What factors affect outsourcing decisions?
By Anthony J. DeStefano and Stephen Lowes
The analysis of biological samples for drugs and their metabolites in a regulated environment is an integral part of nearly every drug development program. The toxicological and clinical programs that require bioanalytical support are critical to establishing the drug's safety and efficacy, and can involve many thousands of analyses spanning multiple species, studies and years. In a pharmaceutical R&D environment, where multiple drugs are in various stages of development, management of the logistics, costs and science involved with this process can be a complex task. Outsourcing bioanalytical work to contract research organizations (CROs) while adding another level of complexity to managing drug development, has become an essential strategy for pharmaceutical companies. Deciding when, where and what to outsource is a multifaceted exercise. An assessment of the factors affecting the decision to outsource is an important step in initiating or improving such outsourcing strategies.
With unlimited talent and Resources , all method development, method validations and sample analysis could (in principle) be done in house with quality carefully monitored and controlled and project timing managed to meet all company priorities. But who has unlimited talent and resources? Multiple programs running in parallel require a large commitment of capital, space, people and logistics. For most companies, gaps in capability, capacity, money or time drive the decision to outsource all or part of the workload.
Capability – Managing The Bioanalytical Project
Companies considering outsourcing are well advised to consider how an outsourcing relationship with a CRO can match up respective core competencies. CROs themselves should be cognizant of this and strive to develop and provide capabilities to their clients that complement the existing in-house capabilities. Across the pharmaceutical industry there will be a spectrum of in-house resources depending on the size of a company and associated business strategy and philosophy. So there is no "one size fits all" bioanalytical outsourcing model for a CRO and sponsor to adopt. Rather, finding and matching competencies is a key element of establishing the optimum outsourcing relationship.
For small or mid-size companies, limited scientific expertise and resources can be a frequent reason to outsource. Two questions to ask are, "Is there in-house expertise on the compound?", and if so, "Is the skill set better applied to something that can't be outsourced?" For example, a drug-interaction study may involve a generic drug with which the sponsor has no experience, but whose validated assay is available at a CRO. While the capability might exist to develop and validate this assay in-house, the decision needs to be made as to whether to invest the time and resources in this effort or to outsource. Similarly, an analysis may involve a compound class new to the sponsor's development effort, yet a CRO has previous experience. Many other examples exist where the available chemistry and biology experience can influence the decision.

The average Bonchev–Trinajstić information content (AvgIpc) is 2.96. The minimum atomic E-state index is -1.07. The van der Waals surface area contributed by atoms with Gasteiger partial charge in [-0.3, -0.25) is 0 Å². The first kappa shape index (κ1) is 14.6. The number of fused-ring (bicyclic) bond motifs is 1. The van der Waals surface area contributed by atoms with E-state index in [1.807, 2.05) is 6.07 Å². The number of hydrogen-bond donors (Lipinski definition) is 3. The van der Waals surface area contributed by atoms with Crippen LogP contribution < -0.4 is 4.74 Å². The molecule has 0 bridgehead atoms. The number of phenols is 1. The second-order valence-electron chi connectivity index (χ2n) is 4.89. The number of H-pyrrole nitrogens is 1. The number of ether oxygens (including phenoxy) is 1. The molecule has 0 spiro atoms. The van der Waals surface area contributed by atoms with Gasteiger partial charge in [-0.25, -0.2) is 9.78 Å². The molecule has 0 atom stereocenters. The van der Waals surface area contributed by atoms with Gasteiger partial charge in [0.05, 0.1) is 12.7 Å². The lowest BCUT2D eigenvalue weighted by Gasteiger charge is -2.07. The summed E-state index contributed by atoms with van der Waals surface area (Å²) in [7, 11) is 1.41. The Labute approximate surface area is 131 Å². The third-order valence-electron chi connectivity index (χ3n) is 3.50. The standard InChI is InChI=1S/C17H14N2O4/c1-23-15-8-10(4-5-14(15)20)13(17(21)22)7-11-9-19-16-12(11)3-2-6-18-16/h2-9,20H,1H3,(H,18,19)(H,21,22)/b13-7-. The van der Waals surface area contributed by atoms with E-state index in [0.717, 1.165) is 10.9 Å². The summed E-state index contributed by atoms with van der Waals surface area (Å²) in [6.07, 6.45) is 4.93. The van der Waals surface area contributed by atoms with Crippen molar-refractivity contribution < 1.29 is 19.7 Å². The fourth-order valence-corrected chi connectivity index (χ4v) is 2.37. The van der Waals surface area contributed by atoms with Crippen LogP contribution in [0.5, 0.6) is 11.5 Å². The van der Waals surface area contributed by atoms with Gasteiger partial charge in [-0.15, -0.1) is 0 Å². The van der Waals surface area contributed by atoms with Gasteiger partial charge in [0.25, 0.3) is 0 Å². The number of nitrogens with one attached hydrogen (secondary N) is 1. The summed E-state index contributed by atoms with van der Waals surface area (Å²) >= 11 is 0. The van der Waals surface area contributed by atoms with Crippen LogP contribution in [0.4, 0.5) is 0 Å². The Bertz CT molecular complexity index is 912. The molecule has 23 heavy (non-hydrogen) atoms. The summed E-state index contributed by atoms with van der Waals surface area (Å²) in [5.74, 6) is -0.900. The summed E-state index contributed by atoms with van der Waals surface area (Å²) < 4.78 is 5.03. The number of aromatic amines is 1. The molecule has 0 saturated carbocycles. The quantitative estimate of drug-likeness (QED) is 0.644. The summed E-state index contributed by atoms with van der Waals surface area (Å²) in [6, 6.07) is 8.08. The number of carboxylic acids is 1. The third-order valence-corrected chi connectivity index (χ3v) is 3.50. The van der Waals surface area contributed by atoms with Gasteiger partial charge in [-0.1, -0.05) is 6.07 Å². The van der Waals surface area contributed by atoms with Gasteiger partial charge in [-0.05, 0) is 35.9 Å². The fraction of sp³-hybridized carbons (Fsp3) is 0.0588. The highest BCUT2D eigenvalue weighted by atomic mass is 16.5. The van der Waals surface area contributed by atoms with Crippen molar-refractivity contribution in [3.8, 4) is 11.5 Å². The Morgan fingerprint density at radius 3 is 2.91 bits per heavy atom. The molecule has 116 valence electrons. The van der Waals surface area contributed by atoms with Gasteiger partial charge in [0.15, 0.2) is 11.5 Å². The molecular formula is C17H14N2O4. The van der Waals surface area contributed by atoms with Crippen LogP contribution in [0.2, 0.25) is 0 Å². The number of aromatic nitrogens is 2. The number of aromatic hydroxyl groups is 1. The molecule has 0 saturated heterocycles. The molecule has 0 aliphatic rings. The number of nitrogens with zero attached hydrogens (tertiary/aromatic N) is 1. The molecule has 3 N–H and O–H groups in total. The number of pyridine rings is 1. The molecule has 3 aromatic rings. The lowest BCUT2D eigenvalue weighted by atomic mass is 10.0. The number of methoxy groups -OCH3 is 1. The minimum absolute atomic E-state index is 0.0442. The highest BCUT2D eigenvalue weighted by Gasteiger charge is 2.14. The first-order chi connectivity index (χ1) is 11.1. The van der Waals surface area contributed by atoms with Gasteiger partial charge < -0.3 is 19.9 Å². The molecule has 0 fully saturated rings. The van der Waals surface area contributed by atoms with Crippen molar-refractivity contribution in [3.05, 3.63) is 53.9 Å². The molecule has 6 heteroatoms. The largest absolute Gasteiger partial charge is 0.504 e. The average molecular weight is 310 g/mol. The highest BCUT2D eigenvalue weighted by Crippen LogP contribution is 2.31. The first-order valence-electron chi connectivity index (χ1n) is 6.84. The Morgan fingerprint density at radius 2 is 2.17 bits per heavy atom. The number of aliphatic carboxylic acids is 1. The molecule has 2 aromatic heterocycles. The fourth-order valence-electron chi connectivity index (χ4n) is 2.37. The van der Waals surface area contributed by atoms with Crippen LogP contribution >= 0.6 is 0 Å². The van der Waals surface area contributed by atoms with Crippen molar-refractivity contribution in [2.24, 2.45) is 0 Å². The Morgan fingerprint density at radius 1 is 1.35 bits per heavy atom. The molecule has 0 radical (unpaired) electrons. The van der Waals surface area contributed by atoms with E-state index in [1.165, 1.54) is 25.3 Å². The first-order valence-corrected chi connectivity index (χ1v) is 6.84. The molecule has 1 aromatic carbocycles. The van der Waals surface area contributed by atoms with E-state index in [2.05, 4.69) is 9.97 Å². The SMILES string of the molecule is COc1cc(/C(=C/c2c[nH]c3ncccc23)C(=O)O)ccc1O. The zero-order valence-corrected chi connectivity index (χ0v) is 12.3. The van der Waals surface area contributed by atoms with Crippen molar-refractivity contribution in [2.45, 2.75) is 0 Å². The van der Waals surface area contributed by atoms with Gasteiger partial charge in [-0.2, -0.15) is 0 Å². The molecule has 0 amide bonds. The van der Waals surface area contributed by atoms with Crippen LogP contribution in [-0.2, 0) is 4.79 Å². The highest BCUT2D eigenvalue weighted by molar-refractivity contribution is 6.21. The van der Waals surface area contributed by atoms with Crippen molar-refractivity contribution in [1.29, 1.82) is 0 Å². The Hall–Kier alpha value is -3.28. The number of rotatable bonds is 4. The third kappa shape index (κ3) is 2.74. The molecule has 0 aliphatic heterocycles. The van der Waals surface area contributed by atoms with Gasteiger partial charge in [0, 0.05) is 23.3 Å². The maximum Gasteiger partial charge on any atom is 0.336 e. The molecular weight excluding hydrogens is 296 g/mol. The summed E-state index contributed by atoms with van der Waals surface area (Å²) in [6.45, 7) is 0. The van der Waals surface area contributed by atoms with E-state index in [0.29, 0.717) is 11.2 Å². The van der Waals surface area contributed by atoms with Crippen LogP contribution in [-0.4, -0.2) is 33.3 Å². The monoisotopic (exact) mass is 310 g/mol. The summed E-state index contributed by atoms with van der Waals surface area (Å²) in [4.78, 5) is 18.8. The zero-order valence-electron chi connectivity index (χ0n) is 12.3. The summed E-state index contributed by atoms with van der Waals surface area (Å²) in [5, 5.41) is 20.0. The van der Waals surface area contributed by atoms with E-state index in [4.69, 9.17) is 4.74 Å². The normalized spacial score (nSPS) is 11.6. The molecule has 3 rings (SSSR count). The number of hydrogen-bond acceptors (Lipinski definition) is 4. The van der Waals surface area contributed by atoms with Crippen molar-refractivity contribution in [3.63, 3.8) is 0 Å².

Lack of the proper equipment is another key inducement to outsourcing. A CRO may have better sample handling equipment (e.g., robotic liquid handlers), specialized equipment (e.g., high-throughput homogenizers), new equipment providing opportunities for faster, easier analyses (e.g., latest chromatography developments, multiplexed instruments), or instruments with higher sensitivity (e.g., latest mass spectrometer models). This is again a situation where a CRO can save a company time by providing faster method development or obviate the need to bring in and master new technology with all its associated investments.
The issue of capability with regard to regulatory requirements has also come into play recently, driven by quality issues uncovered by the FDA and by a recent workshop and subsequent white paper where issues such as incurred sample reanalysis and proper quality control sample placement received substantial discussion1,2. On one hand, there is the concern among some companies that methods once assumed valid and well under control at a CRO may in fact not be. Sponsors may need to scrutinize these outsourced methods further and require that the CRO adequately demonstrates the method was properly validated and performs to current standards rather than to the bioanalytical method validation standards that applied when the method was originally developed. This may lead to critical studies (e.g., bioequivalence) being brought in-house by large pharmaceutical companies that might have outsourced these in the past. On the other hand, some small or specialty pharmaceutical companies have become concerned with their own ability to meet the regulatory requirements using in-house staff and capabilities and are thus looking to CROs for more analyses than they might have in the past. The attraction of outsourcing all the GLP work to an experienced CRO with sufficient capacity is often a persuading factor for the smaller company.